17. This is for Amy H or anyone having a problem getting their dog to take trifexis. I have learned if you go to your local health food store you can buy large size gel capsules. I crush the trifexis and fill them,yes it does take a few of them and I really have to pack both sides. My boxer Brady gets boiled boneless skinless chicken breast in his food so I take some of it and blend it into chicken paste and coat them!!! My vet said that is fine to do and it works.He has had two cancer surgerys and this is the only way we can get him to take any pain meds ect. I also will put the coated capsule in one hand and just a ball of chicken paste in the other, as soon as I give him the capsule I offer the ball of paste and down goes the capsule. being sneaky is the trick.

  18. Amy sorry just saw the reply button after I posted. look down for my post from Donna G. I went through the same thing till I found the trick ! Good luck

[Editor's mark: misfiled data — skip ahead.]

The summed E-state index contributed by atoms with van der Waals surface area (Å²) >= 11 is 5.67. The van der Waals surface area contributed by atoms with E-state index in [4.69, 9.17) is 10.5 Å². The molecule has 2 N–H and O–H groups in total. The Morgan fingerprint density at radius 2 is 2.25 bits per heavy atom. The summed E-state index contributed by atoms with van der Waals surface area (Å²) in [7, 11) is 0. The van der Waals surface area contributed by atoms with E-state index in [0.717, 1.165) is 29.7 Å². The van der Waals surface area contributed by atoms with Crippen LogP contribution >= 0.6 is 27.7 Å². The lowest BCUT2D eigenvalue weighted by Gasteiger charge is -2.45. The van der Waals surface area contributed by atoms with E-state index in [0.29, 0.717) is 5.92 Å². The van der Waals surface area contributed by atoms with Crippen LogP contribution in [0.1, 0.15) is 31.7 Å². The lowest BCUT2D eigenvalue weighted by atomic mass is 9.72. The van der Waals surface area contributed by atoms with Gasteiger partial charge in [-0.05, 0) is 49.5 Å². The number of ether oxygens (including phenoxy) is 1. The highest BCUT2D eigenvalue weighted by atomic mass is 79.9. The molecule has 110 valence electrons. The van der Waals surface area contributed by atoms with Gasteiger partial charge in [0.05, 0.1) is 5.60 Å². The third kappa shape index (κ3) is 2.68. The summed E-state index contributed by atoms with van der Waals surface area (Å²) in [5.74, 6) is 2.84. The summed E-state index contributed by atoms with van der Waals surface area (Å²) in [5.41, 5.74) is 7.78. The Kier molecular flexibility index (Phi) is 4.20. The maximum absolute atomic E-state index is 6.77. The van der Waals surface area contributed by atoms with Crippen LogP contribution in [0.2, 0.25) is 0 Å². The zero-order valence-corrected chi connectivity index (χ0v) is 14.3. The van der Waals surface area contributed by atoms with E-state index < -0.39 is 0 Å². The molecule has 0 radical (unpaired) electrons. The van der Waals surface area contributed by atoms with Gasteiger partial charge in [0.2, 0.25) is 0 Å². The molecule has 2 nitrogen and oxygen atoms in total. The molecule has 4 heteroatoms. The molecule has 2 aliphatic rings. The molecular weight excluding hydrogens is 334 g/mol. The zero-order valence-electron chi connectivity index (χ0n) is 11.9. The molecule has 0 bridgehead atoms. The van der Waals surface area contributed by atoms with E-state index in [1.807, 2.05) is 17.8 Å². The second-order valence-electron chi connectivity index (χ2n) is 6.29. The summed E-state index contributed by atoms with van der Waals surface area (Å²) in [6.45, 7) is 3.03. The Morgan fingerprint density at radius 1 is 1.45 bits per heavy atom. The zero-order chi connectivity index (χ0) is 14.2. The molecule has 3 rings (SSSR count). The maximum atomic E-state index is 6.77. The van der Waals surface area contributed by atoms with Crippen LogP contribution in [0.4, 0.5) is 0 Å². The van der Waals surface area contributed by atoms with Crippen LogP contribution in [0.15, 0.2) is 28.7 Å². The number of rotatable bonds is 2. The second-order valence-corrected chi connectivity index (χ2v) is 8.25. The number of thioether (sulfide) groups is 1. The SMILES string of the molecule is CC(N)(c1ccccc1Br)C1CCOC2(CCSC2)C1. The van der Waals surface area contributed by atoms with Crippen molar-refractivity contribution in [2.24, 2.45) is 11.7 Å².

19. I was able to administer Trifex to my dog covering it up with peanut butter.

  20. Crush up the pill (not too crushed) and mix it in some soft food (I use the Beneful prepared meals in the plastic containers/or if you make them something special 😉 Give it to your dog right after though as to not let the meds sit and dissolve. (as told, and read) With these meds it is advised to give with food any way. Helps to prevent nausea/vommiting etc. 🙂

  21. I am so sorry for any loss of pet due to any reason beyond our control. I have worked as a vet tech in Hawaii and the most difficult situation to deal with is a pet loss due to heartworm. Over the years I have used Trifexis and have been very happy with the results on all of our dogs: Boxers, Border- Kelpie, Boxer-Lab and Bull Terrier. Recently our vet switched us to to Sentinel to offer a cost savings…Not happy that my dog can’t sleep with me because he now has adult fleas. Not happy. Am switching back to Trifexis tomorrow.